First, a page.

- Associated Press - Wednesday, October 10, 2018

COLUMBIA, Pa. (AP) - You’ve heard of the Yeti, Sasquatch and Bigfoot. But how about Bigfoot’s little brother?

Meet the Albatwitch, a 4-foot legendary creature said to have inhabited the Chickies Rock area along the Susquehanna River.

The legend (myth?) of the hairy, man-like creature will be celebrated on Oct. 13 at Albatwitch Day in Columbia.

Held by the Columbia Preservation Society, the all-day event will be in the 200 Block of Locust Street. The festival features live musical performances, lectures, trolley rides and a pie-eating contest. Kid-friendly activities such as face painting and $5 trolley rides will also be available.

Timothy Renner, the local man behind the podcast Strangefamiliars, will give a lecture on the creature - as will paranormal researcher Brian Parsons.

“I’m a collector of local legends and local history,” Renner said. “It’s important to explore these legends because we have lost our connection with folk works.”

Renner is also the author of three books. The most recent explores the legend of Bigfoot in Pennsylvania. He first began attending the event with his band, Stone Breath.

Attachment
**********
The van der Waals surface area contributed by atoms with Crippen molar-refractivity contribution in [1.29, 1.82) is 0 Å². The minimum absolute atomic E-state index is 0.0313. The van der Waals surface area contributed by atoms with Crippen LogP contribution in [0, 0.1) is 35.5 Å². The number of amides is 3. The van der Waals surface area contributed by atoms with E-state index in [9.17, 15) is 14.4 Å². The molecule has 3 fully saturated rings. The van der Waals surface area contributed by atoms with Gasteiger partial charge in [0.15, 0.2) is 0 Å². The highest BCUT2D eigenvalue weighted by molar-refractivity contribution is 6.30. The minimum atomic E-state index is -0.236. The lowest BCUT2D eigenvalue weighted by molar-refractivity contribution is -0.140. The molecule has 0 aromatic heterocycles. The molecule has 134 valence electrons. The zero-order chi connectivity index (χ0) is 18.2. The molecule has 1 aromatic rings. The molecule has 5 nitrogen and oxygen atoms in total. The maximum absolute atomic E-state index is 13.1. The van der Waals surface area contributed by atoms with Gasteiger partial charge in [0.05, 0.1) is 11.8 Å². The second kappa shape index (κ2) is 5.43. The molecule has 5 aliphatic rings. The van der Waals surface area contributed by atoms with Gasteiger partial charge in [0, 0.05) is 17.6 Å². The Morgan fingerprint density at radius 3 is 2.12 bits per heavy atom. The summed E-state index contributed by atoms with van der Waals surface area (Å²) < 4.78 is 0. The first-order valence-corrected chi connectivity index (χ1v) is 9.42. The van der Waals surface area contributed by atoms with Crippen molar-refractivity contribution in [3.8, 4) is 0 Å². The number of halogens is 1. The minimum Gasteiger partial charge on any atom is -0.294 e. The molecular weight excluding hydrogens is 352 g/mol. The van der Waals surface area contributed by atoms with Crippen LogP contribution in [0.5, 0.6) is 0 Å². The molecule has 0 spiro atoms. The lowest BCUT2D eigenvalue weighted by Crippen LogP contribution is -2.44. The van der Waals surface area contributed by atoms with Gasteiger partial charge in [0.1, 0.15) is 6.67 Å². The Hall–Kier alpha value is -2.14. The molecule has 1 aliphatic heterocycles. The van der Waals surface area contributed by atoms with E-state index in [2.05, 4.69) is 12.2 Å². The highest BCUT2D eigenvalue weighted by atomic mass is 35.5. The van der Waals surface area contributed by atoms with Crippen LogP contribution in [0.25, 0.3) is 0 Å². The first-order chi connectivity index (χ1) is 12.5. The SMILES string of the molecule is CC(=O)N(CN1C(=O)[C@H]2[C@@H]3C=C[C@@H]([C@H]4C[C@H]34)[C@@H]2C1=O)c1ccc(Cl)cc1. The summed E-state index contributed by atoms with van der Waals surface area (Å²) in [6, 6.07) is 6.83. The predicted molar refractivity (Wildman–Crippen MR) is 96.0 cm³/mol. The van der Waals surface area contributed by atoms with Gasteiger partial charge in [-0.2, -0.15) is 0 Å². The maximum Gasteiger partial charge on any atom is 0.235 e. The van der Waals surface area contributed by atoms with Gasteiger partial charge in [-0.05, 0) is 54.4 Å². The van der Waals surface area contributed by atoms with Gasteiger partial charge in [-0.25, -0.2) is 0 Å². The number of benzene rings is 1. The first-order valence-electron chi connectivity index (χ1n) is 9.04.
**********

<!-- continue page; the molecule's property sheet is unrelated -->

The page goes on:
Event coordinator Christopher Vera said he started the event with Rick Fisher in hopes that one day they would have visitors from all over the Northeast.

Through the years, Albatwitches were said to have been spotted in nearby areas along the river’s shore.

According to the Albatwitch Day website, the creatures were named after their purported habit of stealing apples from picnickers. Albatwitch is short for “apple-snitch.” The creatures are often compared to Bigfoot because of their similar features - though they are much smaller.

The creatures are said to spend most of their time sitting in trees, only coming down to look for food. During the 1950s and 1970s, similar-looking creatures were reported on Chickie’s Road. In 1973, according to the website, other similar sightings were reported in Lancaster and Annville.





Information from: York Daily Record, http://www.ydr.com

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